Published on September 12th, 2021 | by Ruben0
Amontillado San Roque 30 (Sopla Poniente)
An old cask of Amontillado which can be traced back to Bodegas Navarro, now part of the Sopla Poniente series
Winery Rodriguez de Vera is a project collection of wines produced in different Spanish regions. Their headquarters are near Albacete in Castilla – La Mancha but they also have wines from Jerez or Montilla bundled under the name Sopla Poniente. They’re acting as a négociant (or marquista as they often say in Jerez), selecting casks from different winemakers, with a first set of four wines bottled in June 2020. For more information, check their website.
Sopla Poniente contains an old Fino ‘Cerro del Majuelo’, a 70 years old PX ‘El Coscojal’ and two Amontillados ‘San Roque’ and ‘El Coronel’, both 30 years of age. Until now all wines come from the DO Montilla – Moriles.
We’re trying the Amontillado San Roque which is bottled from a single cask at the sacristía of Juan Puig Vida. However its history goes further back, as it originated at the Bodegas Navarro, where the father of one of the Sopla Poniente partners worked. Navarro was sold to a new owner in 1995 and some of the best casks were taken over by their workforce.
The wine is made with Pedro Ximénez grapes from a 60+ year old vineyard. I believe half of the cask was bottled in June 2020 (350 bottles) with a second batch of 500 bottles in May 2021. The wine spent over 30 years in a solera system (and probably some time without refreshments as well).
Amontillado San Roque 30 (18%, Sopla Poniente 2021, 50 cl, 500 btl.)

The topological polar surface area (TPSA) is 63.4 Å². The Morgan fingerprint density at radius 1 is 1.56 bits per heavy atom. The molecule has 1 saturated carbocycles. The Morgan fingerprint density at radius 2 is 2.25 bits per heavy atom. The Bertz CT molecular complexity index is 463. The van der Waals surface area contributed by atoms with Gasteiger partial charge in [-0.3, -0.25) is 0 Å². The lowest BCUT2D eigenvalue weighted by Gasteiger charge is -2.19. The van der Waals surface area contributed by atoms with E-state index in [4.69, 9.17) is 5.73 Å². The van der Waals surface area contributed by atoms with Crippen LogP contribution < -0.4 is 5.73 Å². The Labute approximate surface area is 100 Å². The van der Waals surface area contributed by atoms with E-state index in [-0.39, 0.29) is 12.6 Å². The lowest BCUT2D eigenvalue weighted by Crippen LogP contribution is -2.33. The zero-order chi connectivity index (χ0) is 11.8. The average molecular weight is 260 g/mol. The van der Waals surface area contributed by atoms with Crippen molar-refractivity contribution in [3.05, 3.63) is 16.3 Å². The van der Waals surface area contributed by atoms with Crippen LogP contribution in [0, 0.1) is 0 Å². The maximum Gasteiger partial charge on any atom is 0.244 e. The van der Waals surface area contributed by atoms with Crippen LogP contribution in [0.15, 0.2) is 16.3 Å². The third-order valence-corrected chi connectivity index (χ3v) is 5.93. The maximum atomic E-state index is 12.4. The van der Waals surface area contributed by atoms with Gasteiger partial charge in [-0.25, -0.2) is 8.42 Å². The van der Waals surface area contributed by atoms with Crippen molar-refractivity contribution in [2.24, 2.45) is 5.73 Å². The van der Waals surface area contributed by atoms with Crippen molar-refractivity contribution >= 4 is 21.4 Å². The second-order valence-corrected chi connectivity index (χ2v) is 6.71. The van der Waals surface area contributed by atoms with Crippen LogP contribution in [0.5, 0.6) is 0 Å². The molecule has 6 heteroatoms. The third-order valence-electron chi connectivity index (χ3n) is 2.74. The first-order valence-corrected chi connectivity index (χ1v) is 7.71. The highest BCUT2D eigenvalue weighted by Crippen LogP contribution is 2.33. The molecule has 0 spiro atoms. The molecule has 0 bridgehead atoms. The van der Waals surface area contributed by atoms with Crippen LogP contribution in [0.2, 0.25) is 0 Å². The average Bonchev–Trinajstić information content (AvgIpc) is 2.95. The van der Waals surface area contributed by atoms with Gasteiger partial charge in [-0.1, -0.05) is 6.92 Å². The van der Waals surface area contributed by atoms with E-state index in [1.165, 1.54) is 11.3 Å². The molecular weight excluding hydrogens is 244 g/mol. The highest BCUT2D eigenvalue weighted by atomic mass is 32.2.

Nose: the sharp side comes out first (lemony tang, bitter almonds, a bit of oak spice) followed by an underlying sweetness (caramelized nuts, dried apricots and figs). It shows a great combination of roundness, juicy fruits and intensity. Clear yeasty notes in the background, as well as a kind of aromatic oaky note, similar to what you sometimes get in brandy. Also walnuts and a faint hint of tobacco. Pretty excellent.
Mouth: wow! A lot of lemon juice, grapefruit peels and bitter almonds. Caramelized nuts in the background, as well as a hint of charred oak. Acidity is high, but there’s also a firm saltiness that keeps coming back. The saltiness is really impressive and on the first day, I even found it too much to enjoy, as if someone dropped a spoonful of salt in my wine. However after a couple of days (and served at a higher temperature) the wine seemed to gain balance. Warm oak and spice in the finish – this is definitely a concentrated potion.
Availability: a small outturn of course, so it’s hard to find. New wines are on their way though. Around € 35.
Summary: A very powerful Amontillado. As often with these old wines, there is an overwhelming salinity and acidity. Luckily there is a generous rounded, caramelly side (airing helps to bring it out), resulting in a complex, intense and recommended Amontillado.